On the Fox News program "Fox & Friends" today, co-host Steve Doocy and “America’s Lawyer” Peter Johnson Jr. disparaged Americans who film police with cell phones and other devices.
Even though federal courts have repeatedly ruled that it is legal for citizens to film police, Doocy and Johnson tried to paint an unseemly picture of Americans who legally exercise their rights, reports MediaMatters.org (video below).
In the beginning of the report, they tried to link police watchdog groups such as Copwatch and Cop Block, who have exposed police wrongdoing, to U.S. Attorney General Eric Holder and President Obama who both mentioned racial and ethnic tensions in Ferguson, Mo., noted RawStory.com.
However, there is no evidence that either Copwatch or Cop Block have any ties to the Obama administration.
“I’m calling them ‘cop-catchers’ and ‘police paparazzi,’” said Johnson. “Is this cynicism and distrust of police coming from the very top of the criminal justice chain?”
“Are we creating a distrust, a mistrust, a cynicism about our police?" asked Johnson, who did admit that filming the police was legal.
“Are we creating such an environment for our police officers that we believe their actions are going to be suspect, are going to be criminal? Shouldn’t we have more confidence in their ability to do the right thing?” Johnson later added.
However, Johnson failed to mention why police deserve this "confidence" in a country where citizens are eight times more likely to be killed by a police officer than a terrorist, noted WashingtonsBlog.com.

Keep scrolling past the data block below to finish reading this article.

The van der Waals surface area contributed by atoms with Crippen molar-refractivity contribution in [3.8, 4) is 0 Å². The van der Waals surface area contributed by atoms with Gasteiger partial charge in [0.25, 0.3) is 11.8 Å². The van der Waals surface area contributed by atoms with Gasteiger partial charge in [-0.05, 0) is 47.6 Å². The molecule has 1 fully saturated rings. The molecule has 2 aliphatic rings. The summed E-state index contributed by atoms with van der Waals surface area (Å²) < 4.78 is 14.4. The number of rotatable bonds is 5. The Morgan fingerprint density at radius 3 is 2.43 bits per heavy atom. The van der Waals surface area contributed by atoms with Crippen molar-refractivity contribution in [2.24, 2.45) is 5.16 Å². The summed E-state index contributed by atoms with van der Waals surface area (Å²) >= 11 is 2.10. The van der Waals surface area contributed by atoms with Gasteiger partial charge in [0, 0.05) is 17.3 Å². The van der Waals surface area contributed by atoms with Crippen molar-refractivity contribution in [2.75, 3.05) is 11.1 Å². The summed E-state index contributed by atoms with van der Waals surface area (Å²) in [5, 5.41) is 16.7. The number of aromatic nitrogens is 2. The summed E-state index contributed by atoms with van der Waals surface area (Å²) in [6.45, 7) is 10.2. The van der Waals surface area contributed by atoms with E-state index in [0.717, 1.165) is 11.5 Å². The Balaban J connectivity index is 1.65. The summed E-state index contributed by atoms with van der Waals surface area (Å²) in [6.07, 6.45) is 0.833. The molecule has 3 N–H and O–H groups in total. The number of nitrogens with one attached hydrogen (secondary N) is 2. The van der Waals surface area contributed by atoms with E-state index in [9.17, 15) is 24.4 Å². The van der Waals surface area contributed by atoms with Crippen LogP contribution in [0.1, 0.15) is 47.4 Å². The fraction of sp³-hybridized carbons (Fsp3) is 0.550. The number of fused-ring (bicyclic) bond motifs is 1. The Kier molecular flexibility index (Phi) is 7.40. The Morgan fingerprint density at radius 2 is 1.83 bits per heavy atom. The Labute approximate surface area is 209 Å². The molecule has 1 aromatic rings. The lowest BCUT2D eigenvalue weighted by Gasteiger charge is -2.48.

USA Today reported that about 400 people are killed by police every year, and two black people are killed every week by a white police officer based on numbers that were voluntarily reported to the FBI by some local police departments, but not all, which means the numbers could be far larger.
"After Ferguson, a lot of people were saying, ‘Why don’t police offers wear little video cameras?’ I like that idea," stated Doocy. "But if someone’s just standing next to an officer with a camera saying, ‘I’m not doing anything, I’m just waiting for you to do something stupid.’”
“You’re right,” Johnson replied. “There are studies that say it decreases violence, it decreases police abuse, that it’s good all around. But the bigger question is, how intrusive, how disruptive, how dangerous is it to have squads of Americans going around saying, ‘I’m going to watch you police officer,’ ‘I don’t believe what you’re doing,’ ‘You’re a suspect inherently.’”
Johnson gave no reason as to why police officers shouldn't be suspect, just like any other American citizen, other than the fact they are police officers.